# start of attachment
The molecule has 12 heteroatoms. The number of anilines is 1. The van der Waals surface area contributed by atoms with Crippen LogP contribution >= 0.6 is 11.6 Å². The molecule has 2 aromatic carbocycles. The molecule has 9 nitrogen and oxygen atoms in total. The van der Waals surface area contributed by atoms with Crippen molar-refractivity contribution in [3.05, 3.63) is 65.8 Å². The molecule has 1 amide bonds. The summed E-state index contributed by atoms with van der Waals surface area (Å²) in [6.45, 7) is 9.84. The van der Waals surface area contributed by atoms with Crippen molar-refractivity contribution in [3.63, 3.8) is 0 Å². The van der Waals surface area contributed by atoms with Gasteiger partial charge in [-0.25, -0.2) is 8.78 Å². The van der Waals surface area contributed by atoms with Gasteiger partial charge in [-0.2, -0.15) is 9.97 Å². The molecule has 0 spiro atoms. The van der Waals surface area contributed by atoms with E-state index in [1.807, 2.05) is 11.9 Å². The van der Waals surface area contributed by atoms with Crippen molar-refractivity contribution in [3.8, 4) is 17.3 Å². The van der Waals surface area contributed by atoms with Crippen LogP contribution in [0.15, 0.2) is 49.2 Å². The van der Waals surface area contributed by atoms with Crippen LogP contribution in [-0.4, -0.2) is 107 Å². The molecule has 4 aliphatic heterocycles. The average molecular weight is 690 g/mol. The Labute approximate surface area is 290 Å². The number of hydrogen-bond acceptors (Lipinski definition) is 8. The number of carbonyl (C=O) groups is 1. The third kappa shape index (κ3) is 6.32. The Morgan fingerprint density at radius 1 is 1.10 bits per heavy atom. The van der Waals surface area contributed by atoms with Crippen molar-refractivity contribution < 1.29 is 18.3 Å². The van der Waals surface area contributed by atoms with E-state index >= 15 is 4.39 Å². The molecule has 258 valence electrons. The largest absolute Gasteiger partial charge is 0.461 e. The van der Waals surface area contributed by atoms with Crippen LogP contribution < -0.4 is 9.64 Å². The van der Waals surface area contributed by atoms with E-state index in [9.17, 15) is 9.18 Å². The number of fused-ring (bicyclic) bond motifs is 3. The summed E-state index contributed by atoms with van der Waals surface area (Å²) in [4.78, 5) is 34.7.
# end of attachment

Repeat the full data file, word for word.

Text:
The molecule has 12 heteroatoms. The number of anilines is 1. The van der Waals surface area contributed by atoms with Crippen LogP contribution >= 0.6 is 11.6 Å². The molecule has 2 aromatic carbocycles. The molecule has 9 nitrogen and oxygen atoms in total. The van der Waals surface area contributed by atoms with Crippen molar-refractivity contribution in [3.05, 3.63) is 65.8 Å². The molecule has 1 amide bonds. The summed E-state index contributed by atoms with van der Waals surface area (Å²) in [6.45, 7) is 9.84. The van der Waals surface area contributed by atoms with Crippen molar-refractivity contribution in [3.63, 3.8) is 0 Å². The van der Waals surface area contributed by atoms with Gasteiger partial charge in [-0.25, -0.2) is 8.78 Å². The van der Waals surface area contributed by atoms with Gasteiger partial charge in [-0.2, -0.15) is 9.97 Å². The molecule has 0 spiro atoms. The van der Waals surface area contributed by atoms with E-state index in [1.807, 2.05) is 11.9 Å². The van der Waals surface area contributed by atoms with Crippen molar-refractivity contribution in [3.8, 4) is 17.3 Å². The van der Waals surface area contributed by atoms with Crippen LogP contribution in [0.15, 0.2) is 49.2 Å². The van der Waals surface area contributed by atoms with Crippen LogP contribution in [-0.4, -0.2) is 107 Å². The molecule has 4 aliphatic heterocycles. The average molecular weight is 690 g/mol. The Labute approximate surface area is 290 Å². The number of hydrogen-bond acceptors (Lipinski definition) is 8. The number of carbonyl (C=O) groups is 1. The third kappa shape index (κ3) is 6.32. The Morgan fingerprint density at radius 1 is 1.10 bits per heavy atom. The van der Waals surface area contributed by atoms with Crippen molar-refractivity contribution < 1.29 is 18.3 Å². The van der Waals surface area contributed by atoms with E-state index >= 15 is 4.39 Å². The molecule has 258 valence electrons. The largest absolute Gasteiger partial charge is 0.461 e. The van der Waals surface area contributed by atoms with Crippen LogP contribution < -0.4 is 9.64 Å². The van der Waals surface area contributed by atoms with E-state index in [9.17, 15) is 9.18 Å². The number of fused-ring (bicyclic) bond motifs is 3. The summed E-state index contributed by atoms with van der Waals surface area (Å²) in [4.78, 5) is 34.7.